Take it easy–but not too easy. This tip from a Tufts University expert on aging: “21 days of bed rest equals 50 to 60 years of aging in functional capacity.”

“In some ways, Chicago is the most European of all American cities,” writes novelist Sara Paretsky in Savvy (September 1988). “Not a sanitized re-creation of a Paris cafe, but a place where the mass of eastern and southern European peasants still cling fiercely to their ancient values of frugality and family. When I first moved here, I was startled by how strongly people identified both with their neighborhoods and with whatever foreign country their ancestors came from. I’m still taken aback when Chicagoans ask my nationality. ‘American’ is never a satisfactory answer.”

“The Missouri missile silos are scattered in farmers’ fields like razors in a loaf of bread.” That’s from the statement issued by 14 midwesterners (including 8 Chicagoans) who entered western-Missouri Minuteman silo enclosures in nonviolent protest August 15 and waited, meditating, for arrest. “We have grown accustomed to a deadly paradox: the world’s greatest megatonnage of TNT is buried in the heart of the earth’s most productive agricultural area. . . . It is as though we have climbed aboard a train bound for Auschwitz. We pay for first class tickets. As we travel in comfort toward mass extermination, the poor, their hunger and suffering exacerbated by the weapons buildup, travel wretchedly to the same destiny. If we do not change our direction, we’re likely to end up where we’re headed.”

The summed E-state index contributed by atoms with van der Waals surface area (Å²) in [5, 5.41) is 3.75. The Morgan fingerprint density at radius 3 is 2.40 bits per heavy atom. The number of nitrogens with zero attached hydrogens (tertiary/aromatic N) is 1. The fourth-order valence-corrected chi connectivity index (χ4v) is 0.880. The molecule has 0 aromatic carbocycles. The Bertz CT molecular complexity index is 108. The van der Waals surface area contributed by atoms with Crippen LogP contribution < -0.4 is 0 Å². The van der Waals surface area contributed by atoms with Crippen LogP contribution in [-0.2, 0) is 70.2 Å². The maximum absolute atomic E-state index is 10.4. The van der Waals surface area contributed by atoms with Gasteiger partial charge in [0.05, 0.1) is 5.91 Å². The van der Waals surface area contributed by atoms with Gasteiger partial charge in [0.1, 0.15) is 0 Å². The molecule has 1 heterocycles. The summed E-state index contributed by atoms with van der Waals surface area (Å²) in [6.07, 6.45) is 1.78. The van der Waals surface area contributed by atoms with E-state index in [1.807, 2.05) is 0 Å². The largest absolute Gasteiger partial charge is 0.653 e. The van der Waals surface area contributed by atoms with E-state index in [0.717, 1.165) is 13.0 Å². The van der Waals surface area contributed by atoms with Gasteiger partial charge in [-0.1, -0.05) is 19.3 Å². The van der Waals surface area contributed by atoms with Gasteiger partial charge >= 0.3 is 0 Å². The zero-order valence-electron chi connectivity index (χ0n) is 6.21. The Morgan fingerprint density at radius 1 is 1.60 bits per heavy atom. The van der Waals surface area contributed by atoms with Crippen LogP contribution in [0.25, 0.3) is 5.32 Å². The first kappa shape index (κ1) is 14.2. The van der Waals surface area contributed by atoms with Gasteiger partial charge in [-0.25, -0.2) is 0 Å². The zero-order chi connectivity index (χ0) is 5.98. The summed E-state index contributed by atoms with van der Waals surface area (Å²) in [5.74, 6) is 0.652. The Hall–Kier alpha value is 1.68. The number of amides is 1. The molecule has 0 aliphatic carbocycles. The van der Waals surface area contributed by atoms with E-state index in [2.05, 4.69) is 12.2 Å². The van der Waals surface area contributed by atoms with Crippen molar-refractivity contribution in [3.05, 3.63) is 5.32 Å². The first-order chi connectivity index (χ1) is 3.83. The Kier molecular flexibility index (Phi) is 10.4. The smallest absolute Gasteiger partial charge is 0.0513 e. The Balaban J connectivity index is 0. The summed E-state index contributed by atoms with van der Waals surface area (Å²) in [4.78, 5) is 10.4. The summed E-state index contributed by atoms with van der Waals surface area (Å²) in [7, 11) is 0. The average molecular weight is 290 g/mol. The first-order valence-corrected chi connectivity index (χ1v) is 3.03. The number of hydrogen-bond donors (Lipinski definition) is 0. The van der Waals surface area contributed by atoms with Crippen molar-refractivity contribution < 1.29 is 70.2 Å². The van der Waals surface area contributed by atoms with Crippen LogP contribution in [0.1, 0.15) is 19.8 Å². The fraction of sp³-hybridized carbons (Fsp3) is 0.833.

Proof that the average intelligence of Americans is declining. More people than ever have been diving into too-shallow water and fracturing their necks this summer, prompting Northwestern Memorial Hospital to issue this tip (among others): “Check the depth of the water. A good gauge for judging safe diving depth is 1 foot of water per foot of a person’s height. For example, someone 6 feet tall should not dive into water less than 6 feet deep.”

“My final and perhaps my best reason for not owning a computer is that I do not wish to fool myself,” writes Wendell Berry in NER/BLQ (Autumn 1987), reprinted in Harper’s (September 1988). “I disbelieve, and therefore strongly resent, the assertion that I or anybody else could write better or more easily with a computer than with a pencil. I do not see why I should not be as scientific about this as the next fellow: When somebody has used a computer to write work that is demonstrably better than Dante’s, and when this better is demonstrably attributable to the use of a computer, then I will speak of computers with a more respectful tone of voice, though I still will not buy one.”

“We have indicted and convicted half of the electrical inspectors in the City of Chicago; half of the consumer service inspectors in the City of Chicago; and almost three quarters of the sewer inspectors in the City of Chicago,” U.S. attorney Anton Valukas told the Chicago Council of Lawyers on June 30 (Council News, August 1988). “Indeed, last year after almost 16 years of aggressive prosecutions by the United States Attorney’s Office in Chicago we returned more public corruption indictments than any other district in the nation, including New York.”

“Increasingly in recent years the media is putting forward as its only authorities on the 1960’s and early ’70’s Mike James and Abe Peck” complains William Leahy in his local newsletter Leahy’s Corner (August 1988). “James was active in organizing Rising Up Angry, as a group and a publication, but he seems to have been chosen because he now owns a cafe. Abe Peck, formerly the editor of Seed, has no credentials on the left that I know of. . . . Seed was a wonderful publication otherwise, but it failed to cover the historic April, 1968, demonstration, and its editor told out-of-town demonstrators to stay away in August. To give them credit, neither man seems to have chosen the mantle of great leaders. It seems more that capitalists in Chicago want to choose their own revolutionaries. There must be several hundred people in Chicago who know very much more about what went on in those days.”

Art accompanying story in printed newspaper (not available in this archive): illustration/Carl Kock.